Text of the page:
Judge Wheeler determined that Mr. Greenberg and the other shareholders did not suffer any economic damage because "if the government had done nothing, the shareholders would have been left with 100 percent of nothing." The judge cited John Studzinski, vice chairman of the Blackstone Group and an adviser to A.I.G., who had instructed the board to accept the government's offer in 2008, telling the room of directors: "Twenty percent of something [is] better than 100 percent of nothing."
Continue reading the main story Inexplicably, that line of logic did not extend to the judge's ruling that the government had unfairly taken advantage of A.I.G. by requiring tough loan terms, including the equity stake and a 12 percent interest rate.
"No matter how rationally A.I.G.'s board addressed its alternatives that night, and notwithstanding that A.I.G. had a team of outstanding professional advisers, the fact remains that A.I.G. was at the government's mercy," the judge wrote.
Judge Paul A. Engelmayer of Federal District Court in Manhattan, who had previously thrown out the case, had said that the claim that A.I.G.'s board was under the control of the government was specious. By the logic of Mr. Greenberg's case, the judge had written, "a loan shark whose usurious interest rate is agreed to by a small business so that it may stay afloat could equally be said to have had actual control over that business so as to compel its agreement to a loan."
Dennis Kelleher, president and chief executive of Better Markets, an advocacy group for financial reform, called Judge Wheeler's ruling perplexing.
"The court bizarrely expressed repeated sympathy for A.I.G. while failing to properly weigh the economic wreckage suffered by the American people," Mr. Kelleher said in an email. "It's the U.S. taxpayers that have been victimized here by A.I.G. when it acted recklessly, precipitated the crash of the financial system, took a $185 billion bailout, and then gave bonuses to some of the very same people who irresponsibly sold the derivatives that blew up the company."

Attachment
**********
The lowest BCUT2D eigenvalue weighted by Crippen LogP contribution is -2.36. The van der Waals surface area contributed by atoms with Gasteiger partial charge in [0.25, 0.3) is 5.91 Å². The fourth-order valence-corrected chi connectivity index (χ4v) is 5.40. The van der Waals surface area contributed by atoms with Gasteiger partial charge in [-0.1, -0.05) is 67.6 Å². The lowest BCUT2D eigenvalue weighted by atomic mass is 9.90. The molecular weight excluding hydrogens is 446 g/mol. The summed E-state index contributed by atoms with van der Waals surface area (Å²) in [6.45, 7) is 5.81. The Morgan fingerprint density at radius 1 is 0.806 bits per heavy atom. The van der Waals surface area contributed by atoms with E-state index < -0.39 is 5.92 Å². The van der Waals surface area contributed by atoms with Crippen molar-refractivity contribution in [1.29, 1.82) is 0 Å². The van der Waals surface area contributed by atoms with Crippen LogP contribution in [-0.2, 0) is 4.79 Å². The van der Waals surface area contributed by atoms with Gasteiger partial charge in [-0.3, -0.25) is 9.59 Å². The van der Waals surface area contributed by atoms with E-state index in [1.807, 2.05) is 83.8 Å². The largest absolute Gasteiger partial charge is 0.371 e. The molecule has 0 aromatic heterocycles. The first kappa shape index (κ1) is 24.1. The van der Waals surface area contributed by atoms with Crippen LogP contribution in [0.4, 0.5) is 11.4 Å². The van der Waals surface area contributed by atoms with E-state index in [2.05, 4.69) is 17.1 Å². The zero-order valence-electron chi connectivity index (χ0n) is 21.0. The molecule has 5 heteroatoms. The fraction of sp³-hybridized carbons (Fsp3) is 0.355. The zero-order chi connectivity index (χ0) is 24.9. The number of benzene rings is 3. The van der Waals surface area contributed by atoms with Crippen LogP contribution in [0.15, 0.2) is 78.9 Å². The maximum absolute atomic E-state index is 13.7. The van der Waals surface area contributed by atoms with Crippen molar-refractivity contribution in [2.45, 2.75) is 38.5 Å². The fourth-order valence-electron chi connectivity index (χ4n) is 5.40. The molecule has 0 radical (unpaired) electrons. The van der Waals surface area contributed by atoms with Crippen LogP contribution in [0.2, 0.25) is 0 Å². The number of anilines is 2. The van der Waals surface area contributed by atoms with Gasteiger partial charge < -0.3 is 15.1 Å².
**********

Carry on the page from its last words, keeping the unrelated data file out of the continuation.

Judge Wheeler's analysis, in comparing how A.I.G.'s rescue was handled relative to the big banks, appears to ignore the realities of the regulatory oversight rules at the time. The judge criticized the government for taking control of A.I.G. while not doing so for the banks. But the Fed did not have regulatory oversight of A.I.G., which is an insurance company, and therefore couldn't maintain the same kind of control it did over the banks. Similarly, the judge criticized the Fed for creating a trust to hold the shares of A.I.G. because the Fed technically can't own equity in companies. "The creation of the trust in an attempt to circumvent the legal restriction on holding corporate equity is a classic elevation of form over substance."
The government was sticking to its guns on Monday. "The court confirmed today that A.I.G. shareholders were not harmed by those actions," the Treasury Department said in a statement. "We disagree with the court's conclusion regarding the Federal Reserve's legal authority and continue to believe that the government acted well within legal bounds."
While the ruling is likely to be appealed, possibly all the way to the Supreme Court, the head-scratching decision will undoubtedly have an effect on future bailouts, intended or unintended.
Hester Peirce, a senior research fellow at the Mercatus Center at George Mason University, who is reportedly among the candidates for a Republican seat on the Securities and Exchange Commission, wrote last year that if Mr. Greenberg prevailed in his case, "it would strike a blow to too-big-to-fail by adding to the bailout calculus the specter of subsequent courtroom payouts to allegedly aggrieved shareholders."